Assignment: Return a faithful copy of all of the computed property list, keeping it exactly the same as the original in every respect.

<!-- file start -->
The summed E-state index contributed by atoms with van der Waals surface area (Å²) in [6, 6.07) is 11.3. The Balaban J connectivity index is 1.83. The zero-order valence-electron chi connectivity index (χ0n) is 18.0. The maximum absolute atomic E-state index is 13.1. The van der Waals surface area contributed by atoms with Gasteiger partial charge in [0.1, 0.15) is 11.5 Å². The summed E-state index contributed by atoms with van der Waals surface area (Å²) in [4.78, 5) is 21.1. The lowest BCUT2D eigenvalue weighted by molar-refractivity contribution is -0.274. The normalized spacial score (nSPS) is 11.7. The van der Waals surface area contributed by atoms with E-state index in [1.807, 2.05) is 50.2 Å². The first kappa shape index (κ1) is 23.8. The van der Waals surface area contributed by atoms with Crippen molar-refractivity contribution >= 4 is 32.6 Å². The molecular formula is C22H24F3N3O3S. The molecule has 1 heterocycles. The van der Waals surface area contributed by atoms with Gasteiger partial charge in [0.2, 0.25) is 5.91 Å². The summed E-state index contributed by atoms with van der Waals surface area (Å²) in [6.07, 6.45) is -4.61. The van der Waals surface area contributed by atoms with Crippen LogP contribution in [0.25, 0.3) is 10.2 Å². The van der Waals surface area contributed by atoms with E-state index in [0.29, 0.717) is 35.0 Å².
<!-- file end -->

The summed E-state index contributed by atoms with van der Waals surface area (Å²) in [6, 6.07) is 11.3. The Balaban J connectivity index is 1.83. The zero-order valence-electron chi connectivity index (χ0n) is 18.0. The maximum absolute atomic E-state index is 13.1. The van der Waals surface area contributed by atoms with Gasteiger partial charge in [0.1, 0.15) is 11.5 Å². The summed E-state index contributed by atoms with van der Waals surface area (Å²) in [4.78, 5) is 21.1. The lowest BCUT2D eigenvalue weighted by molar-refractivity contribution is -0.274. The normalized spacial score (nSPS) is 11.7. The van der Waals surface area contributed by atoms with E-state index in [1.807, 2.05) is 50.2 Å². The first kappa shape index (κ1) is 23.8. The van der Waals surface area contributed by atoms with Crippen molar-refractivity contribution >= 4 is 32.6 Å². The molecular formula is C22H24F3N3O3S. The molecule has 1 heterocycles. The van der Waals surface area contributed by atoms with Gasteiger partial charge in [0.2, 0.25) is 5.91 Å². The summed E-state index contributed by atoms with van der Waals surface area (Å²) in [6.07, 6.45) is -4.61. The van der Waals surface area contributed by atoms with Crippen LogP contribution in [0.25, 0.3) is 10.2 Å². The van der Waals surface area contributed by atoms with E-state index in [0.29, 0.717) is 35.0 Å².